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Fed Readies Reverse Repo Hoping To Soak Up QE Cash

Bill Frezza, Forbes, 12/17/13

Everyone, it seems, loves asset inflation. What could be more satisfying than watching the value of your home, your stocks, and your 401(k) soar, especially after the economic beating from the mortgage meltdown? Monetary illusions that pass for prosperity buy Washington time to tackle other Big Problems, like providing affordable health care to everybody, eliminating income inequality, bringing peace to the Middle East, and saving the planet from global warming.

But woe to the powers that be if the asset bubble pops and rampant inflation follows. Paying more for gas, groceries, and rent as wages stagnate, housing prices collapse, and retirement savings erode makes voters grumpy. This is a threat to incumbent politicians—especially if they have not meanwhile solved the aforementioned big problems. They can try to shift blame to mysterious forces beyond their control, but this is becoming increasingly difficult as mainstream media loses its ability to enforce Washington orthodoxy.

And so, the world’s greatest mysterious force—the Federal Reserve—has to figure out how to wean the global economy off of Quantitative Easing before it unleashes a tsunami of liquidity as trillions in excess reserves flee too-big-to-fail bank balance sheets seeking better returns than the few measly basis points earned parked at the Fed.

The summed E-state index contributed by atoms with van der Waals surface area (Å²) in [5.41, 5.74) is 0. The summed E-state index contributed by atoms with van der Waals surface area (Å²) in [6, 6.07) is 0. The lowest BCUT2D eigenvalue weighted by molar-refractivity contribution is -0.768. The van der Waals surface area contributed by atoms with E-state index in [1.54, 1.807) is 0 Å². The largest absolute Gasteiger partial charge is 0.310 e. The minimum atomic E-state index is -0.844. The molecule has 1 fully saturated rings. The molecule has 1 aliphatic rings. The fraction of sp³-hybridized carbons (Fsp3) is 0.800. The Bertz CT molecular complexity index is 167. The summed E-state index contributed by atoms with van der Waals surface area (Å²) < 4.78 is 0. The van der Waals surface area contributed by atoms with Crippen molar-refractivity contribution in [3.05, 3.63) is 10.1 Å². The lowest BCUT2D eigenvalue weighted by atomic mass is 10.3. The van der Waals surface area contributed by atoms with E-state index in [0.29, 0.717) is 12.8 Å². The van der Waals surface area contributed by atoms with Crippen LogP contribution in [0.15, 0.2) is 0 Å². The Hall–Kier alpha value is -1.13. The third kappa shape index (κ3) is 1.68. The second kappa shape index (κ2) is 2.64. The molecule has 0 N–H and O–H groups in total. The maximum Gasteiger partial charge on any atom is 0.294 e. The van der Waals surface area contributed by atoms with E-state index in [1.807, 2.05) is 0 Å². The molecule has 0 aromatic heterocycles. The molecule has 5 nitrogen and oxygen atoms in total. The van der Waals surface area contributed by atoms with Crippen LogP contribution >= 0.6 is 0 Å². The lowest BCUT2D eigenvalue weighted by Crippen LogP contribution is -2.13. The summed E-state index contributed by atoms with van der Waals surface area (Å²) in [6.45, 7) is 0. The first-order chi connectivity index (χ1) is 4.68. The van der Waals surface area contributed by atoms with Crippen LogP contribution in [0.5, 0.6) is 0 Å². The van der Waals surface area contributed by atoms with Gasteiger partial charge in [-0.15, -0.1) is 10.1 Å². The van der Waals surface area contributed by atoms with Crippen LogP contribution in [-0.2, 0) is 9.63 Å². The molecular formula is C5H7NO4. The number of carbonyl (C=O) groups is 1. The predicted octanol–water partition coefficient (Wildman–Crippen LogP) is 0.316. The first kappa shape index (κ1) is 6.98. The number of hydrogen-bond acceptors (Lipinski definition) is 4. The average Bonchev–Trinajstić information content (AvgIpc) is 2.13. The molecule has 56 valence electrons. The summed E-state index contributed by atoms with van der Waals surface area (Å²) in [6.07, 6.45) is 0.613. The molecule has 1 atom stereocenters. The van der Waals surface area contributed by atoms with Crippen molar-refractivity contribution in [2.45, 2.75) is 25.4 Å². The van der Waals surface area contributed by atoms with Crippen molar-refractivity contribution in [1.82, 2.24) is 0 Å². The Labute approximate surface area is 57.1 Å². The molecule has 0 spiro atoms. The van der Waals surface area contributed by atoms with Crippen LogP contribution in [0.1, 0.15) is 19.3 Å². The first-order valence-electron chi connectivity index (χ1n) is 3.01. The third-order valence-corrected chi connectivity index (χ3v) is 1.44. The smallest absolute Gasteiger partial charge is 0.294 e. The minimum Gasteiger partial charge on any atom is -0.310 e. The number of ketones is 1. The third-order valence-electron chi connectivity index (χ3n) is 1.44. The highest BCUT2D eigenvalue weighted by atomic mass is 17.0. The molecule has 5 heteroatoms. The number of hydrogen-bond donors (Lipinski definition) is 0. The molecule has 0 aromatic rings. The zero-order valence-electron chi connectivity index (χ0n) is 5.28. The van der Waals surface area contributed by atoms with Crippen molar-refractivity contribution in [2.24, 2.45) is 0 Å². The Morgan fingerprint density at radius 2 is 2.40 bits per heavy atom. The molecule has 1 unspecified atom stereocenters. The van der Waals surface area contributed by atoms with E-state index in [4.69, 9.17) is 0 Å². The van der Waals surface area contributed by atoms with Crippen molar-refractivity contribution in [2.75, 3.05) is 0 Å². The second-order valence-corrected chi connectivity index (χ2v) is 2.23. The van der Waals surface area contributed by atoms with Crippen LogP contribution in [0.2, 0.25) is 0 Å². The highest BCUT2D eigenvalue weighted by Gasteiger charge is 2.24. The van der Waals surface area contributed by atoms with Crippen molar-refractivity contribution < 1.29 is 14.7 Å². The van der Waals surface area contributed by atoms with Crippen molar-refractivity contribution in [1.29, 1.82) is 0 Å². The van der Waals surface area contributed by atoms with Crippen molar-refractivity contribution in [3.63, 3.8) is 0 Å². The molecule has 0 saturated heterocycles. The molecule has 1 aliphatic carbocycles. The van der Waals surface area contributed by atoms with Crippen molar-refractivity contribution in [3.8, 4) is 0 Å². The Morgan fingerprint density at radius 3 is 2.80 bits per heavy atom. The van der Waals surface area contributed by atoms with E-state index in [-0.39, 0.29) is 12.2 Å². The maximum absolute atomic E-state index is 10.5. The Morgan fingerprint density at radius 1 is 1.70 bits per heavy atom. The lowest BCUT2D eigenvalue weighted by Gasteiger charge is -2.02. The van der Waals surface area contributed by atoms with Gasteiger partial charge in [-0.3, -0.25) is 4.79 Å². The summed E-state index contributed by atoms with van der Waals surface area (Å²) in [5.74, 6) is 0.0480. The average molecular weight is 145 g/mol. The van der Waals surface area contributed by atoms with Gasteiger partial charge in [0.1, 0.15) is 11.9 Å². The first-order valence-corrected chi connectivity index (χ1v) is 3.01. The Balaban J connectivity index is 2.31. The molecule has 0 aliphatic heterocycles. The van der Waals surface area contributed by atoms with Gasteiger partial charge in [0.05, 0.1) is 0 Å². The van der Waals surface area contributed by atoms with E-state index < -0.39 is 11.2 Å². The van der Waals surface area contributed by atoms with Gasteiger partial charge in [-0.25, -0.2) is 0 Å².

The Fed, of course, could begin selling off its massive hoard of securities, expunging the money that buyers surrender in return. The problem is that this would tank the sovereign debt and mortgage securities markets, potentially generate huge losses for the Fed, compromise Uncle Sam’s ability to borrow, and make life miserable for Fannie Mae and Freddie Mac. So, we can expect the Fed to hold those assets to maturity.

What’s a central planner to do?

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